- Send requests to all IP addresses within the IP range on port 81. Since port 81 isn’t generally used, active devices would respond with a TCP RST packet immediately. For non-active devices on the IP range, the request packets would time-out.
- Each active IP address received the requests collected at the initial phase for the 35 GET endpoints using HTML5. Depending on the error messages returned, the attack script discovered whether the IP address matched with any of the seven devices.
The researchers planned to use three different operating systems (Windows 10, MacOS, and Ubuntu) and four different browsers (Chrome, Firefox, Safari, Microsoft Edge). However, Chrome and Firefox were the only two browsers that were a suitable fit for the study. Therefore, Safari and Edge browsers were discontinued because (quoting the research paper):
On Safari, all the Fetch requests timed out, so the attack script considered all IP addresses as inactive. In contrast, the script could use Fetch to correctly identify the active IP addresses on Edge, but the Edge browser did not expose detailed HTML5 error messages. Thus, the attack script was unable to identify any devices on Edge.
Access phase: Taking control of the IoT devices
Here are the steps in the Access attack phase of the study:
- However, if domain.tld is expired in the victim’s cache, a new DNS query will be sent to the attacker’s name server.
- Eventually, instead of the attacker’s remote IP, the local IP obtained from the Discovery attack will be returned, and /hello.php won't reply with the string 'hello', but with something different, like a 404 error, which tells the malicious script that the DNS rebinding attack was successful.
As a result of this attack, the malicious script circumvented the Same-Origin Policy and gained access to the web application running on the device. Now the attacker could reboot and launch video or audio files on Google Chromecast, Google Home, the smart TV, and smart switch devices.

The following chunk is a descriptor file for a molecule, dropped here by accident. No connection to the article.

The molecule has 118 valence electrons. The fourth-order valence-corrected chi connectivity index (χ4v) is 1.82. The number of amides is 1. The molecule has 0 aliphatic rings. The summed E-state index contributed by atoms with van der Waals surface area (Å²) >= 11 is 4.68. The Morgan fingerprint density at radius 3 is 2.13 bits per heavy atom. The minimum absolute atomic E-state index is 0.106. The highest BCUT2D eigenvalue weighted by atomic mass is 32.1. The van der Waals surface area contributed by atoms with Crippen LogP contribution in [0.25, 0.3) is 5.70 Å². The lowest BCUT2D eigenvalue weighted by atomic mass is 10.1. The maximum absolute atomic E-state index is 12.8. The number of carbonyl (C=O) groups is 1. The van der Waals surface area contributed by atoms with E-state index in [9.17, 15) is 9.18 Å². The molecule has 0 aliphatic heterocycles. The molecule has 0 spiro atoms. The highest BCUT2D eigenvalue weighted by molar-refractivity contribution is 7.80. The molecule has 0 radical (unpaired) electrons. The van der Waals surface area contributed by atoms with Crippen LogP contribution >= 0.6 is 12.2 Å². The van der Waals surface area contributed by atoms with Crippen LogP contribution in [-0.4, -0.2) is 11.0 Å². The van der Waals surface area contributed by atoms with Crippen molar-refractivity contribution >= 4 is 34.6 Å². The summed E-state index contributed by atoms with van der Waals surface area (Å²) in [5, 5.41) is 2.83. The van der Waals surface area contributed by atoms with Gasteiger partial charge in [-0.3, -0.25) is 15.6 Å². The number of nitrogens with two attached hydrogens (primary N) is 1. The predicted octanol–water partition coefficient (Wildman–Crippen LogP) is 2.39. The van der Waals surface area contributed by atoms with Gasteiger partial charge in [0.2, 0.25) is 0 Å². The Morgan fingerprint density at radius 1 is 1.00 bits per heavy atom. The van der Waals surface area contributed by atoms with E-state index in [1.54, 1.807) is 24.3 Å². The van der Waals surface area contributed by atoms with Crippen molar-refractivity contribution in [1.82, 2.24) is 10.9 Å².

How to prevent DNS rebinding attacks on IoT devices
According to the researchers, the user, browser vendors, IoT manufacturers, and DNS providers each have to take precautions in order to avoid a DNS rebinding attack. Here are some of the countermeasures listed in the research:
- The user can disable WebRTC on their browser, and prevent private IPs from disclosure. The attacker will then be able to discover the user’s private IP by sending requests to all the *.1 addresses (router’s address) in the private IP range.
- The attacker assumes that all the IoT devices have the same IP range as the victim's PC. The user can configure their home router's DHCP server to give out IP addresses on another subnet, such as /16.
- The user can install dnsmasq, which prevents DNS rebinding by dropping the RFC 1918 address from DNS replies. The user can also use OpenWRT routers which use dnsmasq.
- IoT manufacturers can control the Host header in the requests sent to web interfaces. If there isn’t a private IP that complies with RFC 1918, they can block access.
- DNS providers can use a mechanism such as dnswall to filter private IPs from DNS replies.
- The browser vendors can develop extensions that limits the access of public websites to private IP ranges.
For detailed information on the Princeton and BC Berkeley research discussed in this blog post, see Web-based Attacks to Discover and Control Local IoT Devices.
To read more about web based attack vectors on applications and devices inside your local network, see Vulnerable Web Applications on Developers' Computers Allow Hackers to Bypass Corporate Firewalls.
Article written by Netsparker security researchers: